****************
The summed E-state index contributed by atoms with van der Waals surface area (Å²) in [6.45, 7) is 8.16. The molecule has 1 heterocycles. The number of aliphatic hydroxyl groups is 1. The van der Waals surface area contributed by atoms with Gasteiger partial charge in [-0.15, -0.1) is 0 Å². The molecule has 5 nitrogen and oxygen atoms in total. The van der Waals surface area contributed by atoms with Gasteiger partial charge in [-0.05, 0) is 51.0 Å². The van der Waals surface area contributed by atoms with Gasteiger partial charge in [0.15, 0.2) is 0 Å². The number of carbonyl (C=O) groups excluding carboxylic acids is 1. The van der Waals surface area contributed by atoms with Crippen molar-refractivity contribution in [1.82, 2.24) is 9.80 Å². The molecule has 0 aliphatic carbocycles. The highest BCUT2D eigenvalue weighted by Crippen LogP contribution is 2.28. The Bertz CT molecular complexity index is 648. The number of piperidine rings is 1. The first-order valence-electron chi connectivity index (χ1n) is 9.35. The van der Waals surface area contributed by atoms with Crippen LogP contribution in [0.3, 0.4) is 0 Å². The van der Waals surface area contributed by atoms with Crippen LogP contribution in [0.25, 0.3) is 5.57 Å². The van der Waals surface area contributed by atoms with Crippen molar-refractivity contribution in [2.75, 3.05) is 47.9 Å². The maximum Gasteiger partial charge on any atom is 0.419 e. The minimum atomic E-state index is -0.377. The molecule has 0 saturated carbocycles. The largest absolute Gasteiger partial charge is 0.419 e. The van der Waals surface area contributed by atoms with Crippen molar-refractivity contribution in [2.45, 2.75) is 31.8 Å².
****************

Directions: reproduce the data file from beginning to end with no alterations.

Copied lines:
The summed E-state index contributed by atoms with van der Waals surface area (Å²) in [6.45, 7) is 8.16. The molecule has 1 heterocycles. The number of aliphatic hydroxyl groups is 1. The van der Waals surface area contributed by atoms with Gasteiger partial charge in [-0.15, -0.1) is 0 Å². The molecule has 5 nitrogen and oxygen atoms in total. The van der Waals surface area contributed by atoms with Gasteiger partial charge in [-0.05, 0) is 51.0 Å². The van der Waals surface area contributed by atoms with Gasteiger partial charge in [0.15, 0.2) is 0 Å². The number of carbonyl (C=O) groups excluding carboxylic acids is 1. The van der Waals surface area contributed by atoms with Crippen molar-refractivity contribution in [1.82, 2.24) is 9.80 Å². The molecule has 0 aliphatic carbocycles. The highest BCUT2D eigenvalue weighted by Crippen LogP contribution is 2.28. The Bertz CT molecular complexity index is 648. The number of piperidine rings is 1. The first-order valence-electron chi connectivity index (χ1n) is 9.35. The van der Waals surface area contributed by atoms with Crippen LogP contribution in [0.3, 0.4) is 0 Å². The van der Waals surface area contributed by atoms with Crippen LogP contribution in [0.25, 0.3) is 5.57 Å². The van der Waals surface area contributed by atoms with Crippen molar-refractivity contribution in [2.75, 3.05) is 47.9 Å². The maximum Gasteiger partial charge on any atom is 0.419 e. The minimum atomic E-state index is -0.377. The molecule has 0 saturated carbocycles. The largest absolute Gasteiger partial charge is 0.419 e. The van der Waals surface area contributed by atoms with Crippen molar-refractivity contribution in [2.45, 2.75) is 31.8 Å².